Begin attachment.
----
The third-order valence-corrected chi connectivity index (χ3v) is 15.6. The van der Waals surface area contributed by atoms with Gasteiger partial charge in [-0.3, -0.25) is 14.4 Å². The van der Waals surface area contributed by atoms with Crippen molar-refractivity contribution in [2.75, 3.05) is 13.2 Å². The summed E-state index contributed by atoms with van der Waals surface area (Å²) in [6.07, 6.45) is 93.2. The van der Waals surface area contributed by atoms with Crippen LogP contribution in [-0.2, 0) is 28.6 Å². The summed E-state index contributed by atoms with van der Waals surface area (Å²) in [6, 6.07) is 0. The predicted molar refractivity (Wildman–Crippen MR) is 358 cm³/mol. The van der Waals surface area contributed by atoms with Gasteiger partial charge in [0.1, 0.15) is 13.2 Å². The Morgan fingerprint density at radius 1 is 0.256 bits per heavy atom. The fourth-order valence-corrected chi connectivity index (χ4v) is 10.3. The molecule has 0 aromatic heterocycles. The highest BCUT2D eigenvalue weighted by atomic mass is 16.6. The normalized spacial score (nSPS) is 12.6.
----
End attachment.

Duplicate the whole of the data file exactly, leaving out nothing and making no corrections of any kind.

The third-order valence-corrected chi connectivity index (χ3v) is 15.6. The van der Waals surface area contributed by atoms with Gasteiger partial charge in [-0.3, -0.25) is 14.4 Å². The van der Waals surface area contributed by atoms with Crippen molar-refractivity contribution in [2.75, 3.05) is 13.2 Å². The summed E-state index contributed by atoms with van der Waals surface area (Å²) in [6.07, 6.45) is 93.2. The van der Waals surface area contributed by atoms with Crippen LogP contribution in [-0.2, 0) is 28.6 Å². The summed E-state index contributed by atoms with van der Waals surface area (Å²) in [6, 6.07) is 0. The predicted molar refractivity (Wildman–Crippen MR) is 358 cm³/mol. The van der Waals surface area contributed by atoms with Gasteiger partial charge in [0.1, 0.15) is 13.2 Å². The Morgan fingerprint density at radius 1 is 0.256 bits per heavy atom. The fourth-order valence-corrected chi connectivity index (χ4v) is 10.3. The molecule has 0 aromatic heterocycles. The highest BCUT2D eigenvalue weighted by atomic mass is 16.6. The normalized spacial score (nSPS) is 12.6.